Every so often I will be treating a couple, one of whom says that the other doesn’t care about religion or spiritual matters. The complainant may cite a lack of support for his or her spiritual or religious activities. Sometimes the partner resents the time devoted to religious/spiritual pursuits. Sometimes one or the other person feels alone when it comes to events that are more couple or family oriented (such as holiday celebrations). In my religion, the Yoruba/Lucumi faith, the activities, initiations, drumming, etc. are so labor-intensive, it is hard to imagine being with someone who isn’t in some way in the faith.
When working with these couples, I explore if there is really some other issue lurking beneath the surface of the presenting complaint. Sometimes there is something not readily apparent; for example, feelings of neglect in general, sexual problems, addictions, abuse, and so on. Ultimately, these “hidden” are the issues that must be worked on in the treatment.
However, if most of the relationship is working well and this is the real complaint, I tend to explore the feelings on both sides rather than the issue of why someone is or isn’t religious/spiritual. The feelings that typically surface are those of abandonment: sometimes there is a feeling of scorn and contempt on the part of the religious/spiritual one, loneliness on both sides, a lack of joint purpose/values/goals, or a drastically different world view and outlook on life, just to cite a few examples.
I also explore why it is so difficult for one or the other to allow the partner to be on his or her own path. Is perhaps this some form of codependence that requires homogeneity in thought and belief? Is it perhaps threatening to one or the other to be different? Are there fears that unless the two are the same, they can’t survive as a couple?
While it is important in a relationship to have shared interests and values and to some extent goals, each person in a couple does not have to be a carbon copy of the other. After all, it is different points of view that make a relationship interesting.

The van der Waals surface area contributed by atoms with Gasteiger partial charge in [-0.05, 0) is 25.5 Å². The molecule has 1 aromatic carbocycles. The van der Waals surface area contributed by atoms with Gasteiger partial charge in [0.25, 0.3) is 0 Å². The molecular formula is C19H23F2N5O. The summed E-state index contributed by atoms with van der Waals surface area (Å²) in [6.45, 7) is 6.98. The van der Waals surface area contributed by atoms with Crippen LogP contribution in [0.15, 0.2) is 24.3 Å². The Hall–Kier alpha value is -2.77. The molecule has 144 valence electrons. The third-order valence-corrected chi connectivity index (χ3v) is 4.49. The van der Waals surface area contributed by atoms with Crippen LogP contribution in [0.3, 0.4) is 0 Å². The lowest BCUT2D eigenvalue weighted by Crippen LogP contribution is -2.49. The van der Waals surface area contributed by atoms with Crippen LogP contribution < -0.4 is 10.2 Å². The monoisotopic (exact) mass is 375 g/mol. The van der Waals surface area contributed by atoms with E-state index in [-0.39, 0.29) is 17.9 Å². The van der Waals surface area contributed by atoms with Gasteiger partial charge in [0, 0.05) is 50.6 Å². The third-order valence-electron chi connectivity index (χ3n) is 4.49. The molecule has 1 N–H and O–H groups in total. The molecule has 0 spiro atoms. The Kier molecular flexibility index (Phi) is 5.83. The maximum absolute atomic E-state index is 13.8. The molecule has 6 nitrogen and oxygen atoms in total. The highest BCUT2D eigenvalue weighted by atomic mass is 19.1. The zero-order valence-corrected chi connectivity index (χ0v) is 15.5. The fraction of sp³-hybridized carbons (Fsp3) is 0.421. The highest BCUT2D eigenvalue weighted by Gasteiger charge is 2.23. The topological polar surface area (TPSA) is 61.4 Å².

As long as the other person is not critical, contemptuous or belligerent as far as the other’s religious/spiritual beliefs, it is important for each person in the couple to follow his or her heart when it comes to religion and spirituality. Too many people have been pressured by parents, extended families, social groups, communities and other such entities to follow along with a certain religious/spiritual example. Ideally, this is one area where there should be freedom of choice (even though that is often not the case). So, to perpetuate that lack of choice in a relationship makes it even worse for both parties.
I do appreciate that the issue becomes more complex when it comes to raising children. If this hasn’t been discussed prior to making a commitment to the other, then it needs to be worked out with mutual respect. Often compromise is the only way to resolve something like a conflict in this area, knowing full well that the children will probably decide what they want to do in the long run anyway.
Ultimately, what couples should strive to avoid is using religion/spirituality as a tool for manipulation of one another. That goes against the very purpose of belief, and in the long run is divisive and destructive to the relationship. Respecting another’s differences is really the only choice to make.
© Copyright 2011 by Kalila Borghini, LCSW, therapist in New York City, New York. All Rights Reserved. Permission to publish granted to GoodTherapy.org.
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